Novel antisense and intergenic genes predicted in this study comprise a third clustering of RNAs with levels of expression ranging from 10-4 to 10-1 r.p.k.m. As a class, only protein-coding genes seem to be enriched in the cytosol, making the nucleus a centre for the accumulation of ncRNAs (Fig. 3). Other gene classes, such as pseudogenes and small annotated ncRNAs, also show subcellular compartmental enrichment (Supplementary Fig. 9).

Annotated small RNAs

Currently, a total of 7,053 small RNAs are annotated by Gencode, 85% of which correspond to four major classes: small nuclear (sn)RNAs, small nucleolar (sno)RNAs, micro (mi)RNAs and transfer (t)RNAs (Table 2a). Overall we find 28% of all annotated small RNAs to be expressed in at least one cell line (Table 2a). The distribution of annotated small RNAs differs markedly between cytosolic and nuclear compartments (Supplementary Fig. 14a). We found that the small RNA classes were enriched in those compartments where they are known to perform their functions: miRNAs and tRNAs in the cytosol, and snoRNAs in the nucleus. Interestingly, snRNAs were equally abundant in both the nucleus and the cytosol. When specifically interrogating the subnuclear compartments of the K562 cell line, however, snRNAs seem to be present in very high abundance in the chromatin-associated RNA fraction (Supplementary Fig. 14b, c). This striking enrichment is consistent with splicing being predominantly co-transcriptional17,26.

Unannotated short RNAs

We detected two types of unannotated short RNAs. The first type corresponds to subfragments of annotated small RNAs. Because we performed 36-nucleotide end-sequencing of the small RNA fraction, we expected RNA-seq reads to map to the 5' end of the small RNAs. Supplementary Figure 15 shows the mapping profile of reads along small RNA genes. In both the nuclear and cytosolic compartments, we indeed detected accumulation of reads at the start of snoRNAs and at the guide and passenger sequences of annotated miRNAs. For snRNAs, however, we observed three prominent peaks: the expected one at the 5' end and two smaller ones at the middle and at the 3' end of the gene, indicating fragmentation of some snRNAs. Finally, tRNAs seem not to have any prominent sets of 5' end fragments present at levels greater than what is seen at the annotated 5' termini. Whereas subfragments of mature tRNAs have been reported previously, these reports were confined to distinct alleles of only a few tRNA genes27-29.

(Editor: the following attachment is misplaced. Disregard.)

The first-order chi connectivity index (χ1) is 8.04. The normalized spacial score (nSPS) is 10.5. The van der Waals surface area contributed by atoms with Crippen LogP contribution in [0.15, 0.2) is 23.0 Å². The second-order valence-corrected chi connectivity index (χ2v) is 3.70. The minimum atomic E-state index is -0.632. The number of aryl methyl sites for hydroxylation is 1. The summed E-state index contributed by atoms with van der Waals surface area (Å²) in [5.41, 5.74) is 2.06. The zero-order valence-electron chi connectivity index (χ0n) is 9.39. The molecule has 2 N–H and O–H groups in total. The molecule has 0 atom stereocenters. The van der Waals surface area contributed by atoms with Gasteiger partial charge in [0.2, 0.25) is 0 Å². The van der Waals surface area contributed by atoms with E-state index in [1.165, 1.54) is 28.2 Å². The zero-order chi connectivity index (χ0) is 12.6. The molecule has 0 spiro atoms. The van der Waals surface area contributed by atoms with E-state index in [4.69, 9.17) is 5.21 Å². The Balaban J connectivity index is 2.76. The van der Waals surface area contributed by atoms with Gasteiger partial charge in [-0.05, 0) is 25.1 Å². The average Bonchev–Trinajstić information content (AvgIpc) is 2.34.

The second and largest source of unannotated short RNAs corresponds to novel short RNAs (Table 2b) that map outside of annotated ones. Almost 90% of these are only observed in one cell line and are present at low copy numbers. Nearly 40% of these unannotated short RNAs are associated with promoter and terminator regions of annotated genes (promoter-associated short RNAs (PASRs) and termini-associated short RNAs (TASRs)), and their position relative to TSSs and transcription termination sites is similar to previous results4.

Analysing long non-coding transcript annotation

Over the last decade evidence from numerous high-throughput array experiments have indicated that evolution of the developmental processes regulating complex organisms can be attributed to the non-coding region and not only to the protein-coding region of the genome (Bertone et al. 2004; Mattick 2004; Kapranov et al. 2007; Clark et al. 2011). The GENCODE gene set has always attempted to catalogue this non-coding transcription utilizing a combination of computational analysis, human and mammalian cDNAs/ESTs alignments, and extensive manual curation to validate their non-coding potential. GENCODE 7 contains 9,640 long non-coding RNAs (lncRNAs) loci, representing 15,512 trancripts, which is the largest manually curated catalogue of human lncRNAs currently publicly available. All the lncRNA loci in the catalogue originate from the manual annotation pipeline and are initially classified as non-coding due to the lack of homology to any protein, no reasonable sized open reading frame (not subject to NMD) and no high conservation, confirmed by PhyloCSF (see later section), through the majority of exons. The transcripts are not required to be polyadenylated but 16.8% are, and chromatin marks have been identified for 13.9% (Derrien et al. 2012). These lncRNAs can been further reclassified into the following locus biotypes based on their location with respect to protein-coding genes: